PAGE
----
Mr. Moinian said rents at 900 Eighth Avenue, which is to be completed in early 2004, had not been set. The studio, one- and two-bedroom apartments will have 600 to 1,200 square feet. Amenities planned at the building, designed by Frank Williams & Partners Architects of Manhattan, include a health club and a fifth-floor landscaped terrace. HRH Construction is the project's construction manager.

Copyright The New York Times Company

JerzDevl2000
November 15th, 2002, 01:53 AM
Nauseating is the right word for it Christian! After all the crazy proposals and construction on 8th Ave, this is a disappointment. When I make it big and live in the city, I'm gonna make sure I either design my own apartment tower or live in one that is more than just a cookie-cutter clone.

Fabb
November 15th, 2002, 03:05 AM
It's not that bad.
I like the top of the tower.

NoyokA
November 15th, 2002, 07:58 AM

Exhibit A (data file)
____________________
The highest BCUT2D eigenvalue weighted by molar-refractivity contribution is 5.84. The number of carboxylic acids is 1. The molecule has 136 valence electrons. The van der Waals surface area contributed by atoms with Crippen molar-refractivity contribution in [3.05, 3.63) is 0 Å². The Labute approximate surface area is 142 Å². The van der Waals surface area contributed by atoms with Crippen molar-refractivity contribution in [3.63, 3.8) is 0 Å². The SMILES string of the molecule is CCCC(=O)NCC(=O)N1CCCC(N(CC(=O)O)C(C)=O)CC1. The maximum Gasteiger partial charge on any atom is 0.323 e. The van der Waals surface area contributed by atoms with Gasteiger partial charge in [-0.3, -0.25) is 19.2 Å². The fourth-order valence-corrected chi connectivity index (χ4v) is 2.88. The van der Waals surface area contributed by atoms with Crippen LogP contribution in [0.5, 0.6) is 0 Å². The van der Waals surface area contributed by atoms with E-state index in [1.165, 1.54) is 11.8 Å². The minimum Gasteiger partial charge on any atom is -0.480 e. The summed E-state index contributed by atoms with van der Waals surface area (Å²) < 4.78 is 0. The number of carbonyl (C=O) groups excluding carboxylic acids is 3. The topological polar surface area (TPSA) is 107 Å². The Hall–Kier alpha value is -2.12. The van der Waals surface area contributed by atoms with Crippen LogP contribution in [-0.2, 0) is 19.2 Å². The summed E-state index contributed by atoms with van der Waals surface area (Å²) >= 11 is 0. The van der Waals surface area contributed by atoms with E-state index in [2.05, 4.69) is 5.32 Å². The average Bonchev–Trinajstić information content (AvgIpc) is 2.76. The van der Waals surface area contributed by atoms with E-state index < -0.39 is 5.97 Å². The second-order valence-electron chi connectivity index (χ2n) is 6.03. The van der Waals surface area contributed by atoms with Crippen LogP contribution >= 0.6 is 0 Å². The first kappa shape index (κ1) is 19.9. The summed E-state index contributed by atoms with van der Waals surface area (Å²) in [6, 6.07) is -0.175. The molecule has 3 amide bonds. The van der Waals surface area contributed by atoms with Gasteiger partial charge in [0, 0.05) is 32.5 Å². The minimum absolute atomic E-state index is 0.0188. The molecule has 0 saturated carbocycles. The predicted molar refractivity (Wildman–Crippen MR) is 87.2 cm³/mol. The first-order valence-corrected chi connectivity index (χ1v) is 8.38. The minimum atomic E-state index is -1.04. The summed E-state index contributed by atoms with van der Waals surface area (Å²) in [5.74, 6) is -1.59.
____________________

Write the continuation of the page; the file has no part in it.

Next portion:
no this building sucks. Im glad it will not rise 52 floors.

Eugenius
November 15th, 2002, 09:58 AM
I think that the most obviously annoying part of the building in the rendering is the ugly yellow color. *However, oftentimes, these buildings are build with a different color scheme. *This one might not be so bad after all.

NYatKNIGHT
November 15th, 2002, 12:40 PM
From the street it's going to be all parking garage.

Agglomeration
November 15th, 2002, 03:43 PM
Look on the bright side. Parking in the city is never free. Expect the same usual high rates, which is one reason why so many take mass transit to the area. The fees will be maddening but will also bring in plenty of good money for the city and for the parking lot owner.

TLOZ Link5
November 15th, 2002, 04:39 PM
Hmmm...it's not necessarily hideous IMHO; it just looks very mediocre.

ddny
November 15th, 2002, 08:55 PM
I'm fine with it...at least it doesn't look like another brown brick building.

Rich Battista
November 16th, 2002, 12:07 AM
lol, this is true, i will say it will be close to 500 feet, it will not totally stick out in the area, but fill in a few gaps when it is completed.

Rich Battista
November 16th, 2002, 12:21 AM
can someone estimate a height for me, i would say around 500 feet right????

Edward
November 22nd, 2002, 11:47 AM
Frome Globe St. com